Palm Beach County:
Lake Osborne is a 356-acre water body located in Palm Beach County. Aquatic vegetation consists of cattail, spikerush, willow and hydrilla. Nine fish attractors have been installed in the lake and are marked with buoys. Fish present in Lake Osborne include largemouth bass, sunshine bass, black crappie, bluegill, redear sunfish, catfish, and Mayan cichlids.
Because much of the lake is surrounded by John Prince Park, bank access is plentiful. The park has a public boat ramp and fishing dock. Picnic pavilions, a campground and public restrooms are also present. There are no marinas, fish camps, or bait and tackle stores on the lake. An Osborne-Ida Chain of Lakes map is available. Numbers to call for information or guide service on Lake Osborne are Xtreme Rods, Inc. (561-296-7637) and fish guide Butch Moser (561-732-5996).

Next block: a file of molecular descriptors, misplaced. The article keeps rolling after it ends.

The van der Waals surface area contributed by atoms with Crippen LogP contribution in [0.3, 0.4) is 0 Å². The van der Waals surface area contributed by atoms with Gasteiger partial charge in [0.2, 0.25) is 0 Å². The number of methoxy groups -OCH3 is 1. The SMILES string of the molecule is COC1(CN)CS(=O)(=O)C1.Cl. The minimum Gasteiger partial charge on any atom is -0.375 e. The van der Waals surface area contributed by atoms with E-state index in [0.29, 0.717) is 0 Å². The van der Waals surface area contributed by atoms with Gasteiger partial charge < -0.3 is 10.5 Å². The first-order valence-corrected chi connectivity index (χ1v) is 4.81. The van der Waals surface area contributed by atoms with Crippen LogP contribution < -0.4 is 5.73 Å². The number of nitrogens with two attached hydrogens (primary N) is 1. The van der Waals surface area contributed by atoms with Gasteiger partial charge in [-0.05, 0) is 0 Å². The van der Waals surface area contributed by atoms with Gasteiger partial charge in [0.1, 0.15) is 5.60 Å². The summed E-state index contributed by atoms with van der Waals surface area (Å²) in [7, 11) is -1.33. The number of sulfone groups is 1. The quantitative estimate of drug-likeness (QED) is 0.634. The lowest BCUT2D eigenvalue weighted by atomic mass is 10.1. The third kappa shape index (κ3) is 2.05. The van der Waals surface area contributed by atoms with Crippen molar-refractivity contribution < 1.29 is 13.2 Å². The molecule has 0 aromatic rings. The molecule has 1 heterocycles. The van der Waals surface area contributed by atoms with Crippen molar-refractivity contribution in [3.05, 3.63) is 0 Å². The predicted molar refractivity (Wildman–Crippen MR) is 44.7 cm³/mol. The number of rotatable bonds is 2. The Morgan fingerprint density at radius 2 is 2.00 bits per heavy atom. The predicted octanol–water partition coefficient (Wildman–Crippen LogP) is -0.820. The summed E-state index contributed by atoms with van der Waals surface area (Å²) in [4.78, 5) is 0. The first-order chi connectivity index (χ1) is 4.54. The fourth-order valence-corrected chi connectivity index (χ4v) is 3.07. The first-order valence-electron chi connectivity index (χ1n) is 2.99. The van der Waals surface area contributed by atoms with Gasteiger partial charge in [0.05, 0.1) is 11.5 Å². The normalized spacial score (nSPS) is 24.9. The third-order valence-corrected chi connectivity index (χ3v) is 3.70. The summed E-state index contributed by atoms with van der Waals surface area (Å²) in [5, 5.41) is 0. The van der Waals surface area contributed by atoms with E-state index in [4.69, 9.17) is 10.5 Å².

Large patches of eelgrass can be found in many shallow areas, especially within the northern lobe of Lake Osborne. The majority of large bass will have completed their annual spawn and moved from near-shore areas to deeper water. Largemouth bass will hit many of the popular lures such as top-water, spinner baits, and plastic worms worked during early morning hours and late afternoon. Try fishing any structure or vegetation you can find since the fish will be looking for attractive ambush sites. As the weather warms in the middle of the day, try targeting deeper water using Rat-L-Traps or deep diving crankbaits. Expect less action for sunshine bass as waters start to warm and the fish move to the deepest areas of the lake. Despite being less active during this period it may still be possible to catch a few in the early morning hours before temperatures heat up significantly. Bluegill and redear sunfish (shellcracker) fishing will pick up during the spring spawn and with the current warm temperatures it is likely many have already starting to bed at the end of March. Nice size channel catfish can be caught through the summer from the bank using chicken liver or live worms. The non-native fish populations have not experienced any extended cold weather events for a couple of years now and their numbers may be closer to what they were prior to the last major cold weather kill in 2009. Action for species like peacock bass and Mayan cichlid should increase as we move into the warmer months of the year.